So, what is out there, that ticks all the boxes? I want highly portable (pocketable), very large CMOS sensor, optional manual focus, USB-recharging. Still shots, not so concerned about video performance.

The problem is, I have found "just the right" camera, but it is not cheap. It is the Canon PowerShot G9 X, and costs between AU$500 -- AU$700.

What I really like is the touchscreen. Having become familiar with using the camera on my phone, I love being able to just touch somewhere on the screen to set focus at that point -- which the Canon G9X also supports.


For such a tiny camera, it has a very large CMOS sensor, 1 inch, which is 15.85x13.2mm. Information on sensor sizes:

Don't know if I will actually buy it though, currently just "window shopping".


Bluetooth keyboard and mouse

September 03, 2016 — BarryK
The saga continues. I have a collection of bluetooth keyboards and mice.

I have an interest in using them with my phone, see this post in May 2015:

Now for the 2016 attempt! The Logitech T630 touch mouse is OK, but there is no operating system, apart from Windows, that can use its special touch features, such as pinching.

What I really want is a "normal" mouse, with roll-wheel, USB-rechargeable Bluetooth. This is what I have just bought:

One of my cheap Bluetooth keyboards just died, without hardly any use. The one I like best, and still working, is the HB-2000, see link at top, however, construction is sub-professional.

So, having another go. I have just bought this, USB-rechargeable folding keyboard, made by Audiosonic:

It looks really well made, and comes with a neat little stand to hold your phone at an angle -- too small for tablets probably.

I haven't actually used these yet. This is the latest to be tested in my on-going "traveling light" series.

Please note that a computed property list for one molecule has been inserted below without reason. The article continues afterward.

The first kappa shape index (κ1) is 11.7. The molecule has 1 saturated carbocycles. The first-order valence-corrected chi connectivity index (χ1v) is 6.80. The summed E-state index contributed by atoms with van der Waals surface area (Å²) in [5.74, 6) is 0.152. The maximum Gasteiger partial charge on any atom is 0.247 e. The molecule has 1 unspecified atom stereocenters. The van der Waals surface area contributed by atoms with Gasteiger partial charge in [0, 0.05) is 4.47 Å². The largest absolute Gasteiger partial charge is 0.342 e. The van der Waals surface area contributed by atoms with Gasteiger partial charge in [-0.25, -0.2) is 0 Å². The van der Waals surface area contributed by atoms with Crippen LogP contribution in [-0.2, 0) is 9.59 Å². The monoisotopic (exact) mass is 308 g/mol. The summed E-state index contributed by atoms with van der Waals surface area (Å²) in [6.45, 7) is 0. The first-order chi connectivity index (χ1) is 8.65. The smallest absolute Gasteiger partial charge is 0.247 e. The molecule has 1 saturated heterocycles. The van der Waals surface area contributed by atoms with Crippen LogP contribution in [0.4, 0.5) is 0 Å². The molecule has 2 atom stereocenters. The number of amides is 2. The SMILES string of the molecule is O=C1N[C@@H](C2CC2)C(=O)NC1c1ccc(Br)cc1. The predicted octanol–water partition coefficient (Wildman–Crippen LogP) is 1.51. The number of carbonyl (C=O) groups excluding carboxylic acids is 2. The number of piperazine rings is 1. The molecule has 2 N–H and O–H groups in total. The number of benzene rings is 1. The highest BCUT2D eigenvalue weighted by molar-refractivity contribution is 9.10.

Tags: light

Andromium Superbook

August 03, 2016 — BarryK
I am a sucker for an innovative new project!

I have pledged US$99 (actually US$134 including postage to Australia) for the Andromium Superbook. Kickstarter project here:

I reported on Andromium back in May 2015:

Very interesting, perhaps the Superbook can be used for other projects, such as Maruos and Ubuntu Touch. Well, quite likely it can.

Of course one does have to contrast this with the cost of a basic laptop, that I can buy locally for AU$250 - AU$300, onto which I could install Linux.


Field Test 3

July 30, 2016 — BarryK
Every now and again, I go on a hike, because I enjoy it, also to test my gear.

I recently acquired ultra-light tent and backpack, and I have been itching to test them in the field. So, Friday 22nd July, I set off for an overnighter on the Bibbulmun Track.

I introduced my tent, a Nemo Hornet 2P here:

And my Zpacks Arc Blast backpack here:

I made some notes on packing of my backpack here:

On this occasion, I neglected to weigh the backpack when packed, but I guess it would have been about 6 - 6.5kg.
This is a great backpack, all the weight got carried comfortably on my hips, and jumping ahead, I have to report that it stayed in-place on my hips, not once did I have to pull it up -- in contrast to my field test of my GG Pilgrim backpack: